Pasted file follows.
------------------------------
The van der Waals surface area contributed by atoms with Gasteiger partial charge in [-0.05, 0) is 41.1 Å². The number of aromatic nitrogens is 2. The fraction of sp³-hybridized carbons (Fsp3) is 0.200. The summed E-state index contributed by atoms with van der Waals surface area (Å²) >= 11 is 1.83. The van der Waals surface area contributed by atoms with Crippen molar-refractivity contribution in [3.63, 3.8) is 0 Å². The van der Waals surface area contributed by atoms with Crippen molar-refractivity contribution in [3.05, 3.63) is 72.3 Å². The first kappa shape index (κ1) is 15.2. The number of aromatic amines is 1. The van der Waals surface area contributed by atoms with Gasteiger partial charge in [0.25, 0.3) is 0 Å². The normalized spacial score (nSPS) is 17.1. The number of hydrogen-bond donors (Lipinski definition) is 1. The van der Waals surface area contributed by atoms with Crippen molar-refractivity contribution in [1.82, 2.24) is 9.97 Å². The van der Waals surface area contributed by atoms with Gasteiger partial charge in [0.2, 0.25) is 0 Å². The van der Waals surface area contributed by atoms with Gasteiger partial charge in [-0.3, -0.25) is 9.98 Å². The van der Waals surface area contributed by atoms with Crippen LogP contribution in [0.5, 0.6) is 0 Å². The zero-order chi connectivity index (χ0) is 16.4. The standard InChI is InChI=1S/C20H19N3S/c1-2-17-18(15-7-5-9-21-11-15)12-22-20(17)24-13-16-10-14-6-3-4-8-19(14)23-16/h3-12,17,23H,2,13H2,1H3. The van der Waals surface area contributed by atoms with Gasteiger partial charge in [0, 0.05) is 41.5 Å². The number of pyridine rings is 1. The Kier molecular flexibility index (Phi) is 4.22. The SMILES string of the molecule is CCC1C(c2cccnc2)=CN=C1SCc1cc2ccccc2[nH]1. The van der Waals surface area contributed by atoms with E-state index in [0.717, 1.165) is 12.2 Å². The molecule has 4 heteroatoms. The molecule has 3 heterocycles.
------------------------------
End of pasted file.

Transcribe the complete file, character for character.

The van der Waals surface area contributed by atoms with Gasteiger partial charge in [-0.05, 0) is 41.1 Å². The number of aromatic nitrogens is 2. The fraction of sp³-hybridized carbons (Fsp3) is 0.200. The summed E-state index contributed by atoms with van der Waals surface area (Å²) >= 11 is 1.83. The van der Waals surface area contributed by atoms with Crippen molar-refractivity contribution in [3.63, 3.8) is 0 Å². The van der Waals surface area contributed by atoms with Crippen molar-refractivity contribution in [3.05, 3.63) is 72.3 Å². The first kappa shape index (κ1) is 15.2. The number of aromatic amines is 1. The van der Waals surface area contributed by atoms with Gasteiger partial charge in [0.25, 0.3) is 0 Å². The normalized spacial score (nSPS) is 17.1. The number of hydrogen-bond donors (Lipinski definition) is 1. The van der Waals surface area contributed by atoms with Crippen molar-refractivity contribution in [1.82, 2.24) is 9.97 Å². The van der Waals surface area contributed by atoms with Gasteiger partial charge in [0.2, 0.25) is 0 Å². The van der Waals surface area contributed by atoms with Gasteiger partial charge in [-0.3, -0.25) is 9.98 Å². The van der Waals surface area contributed by atoms with Crippen LogP contribution in [0.5, 0.6) is 0 Å². The zero-order chi connectivity index (χ0) is 16.4. The standard InChI is InChI=1S/C20H19N3S/c1-2-17-18(15-7-5-9-21-11-15)12-22-20(17)24-13-16-10-14-6-3-4-8-19(14)23-16/h3-12,17,23H,2,13H2,1H3. The van der Waals surface area contributed by atoms with Gasteiger partial charge in [0, 0.05) is 41.5 Å². The number of pyridine rings is 1. The Kier molecular flexibility index (Phi) is 4.22. The SMILES string of the molecule is CCC1C(c2cccnc2)=CN=C1SCc1cc2ccccc2[nH]1. The van der Waals surface area contributed by atoms with E-state index in [0.717, 1.165) is 12.2 Å². The molecule has 4 heteroatoms. The molecule has 3 heterocycles.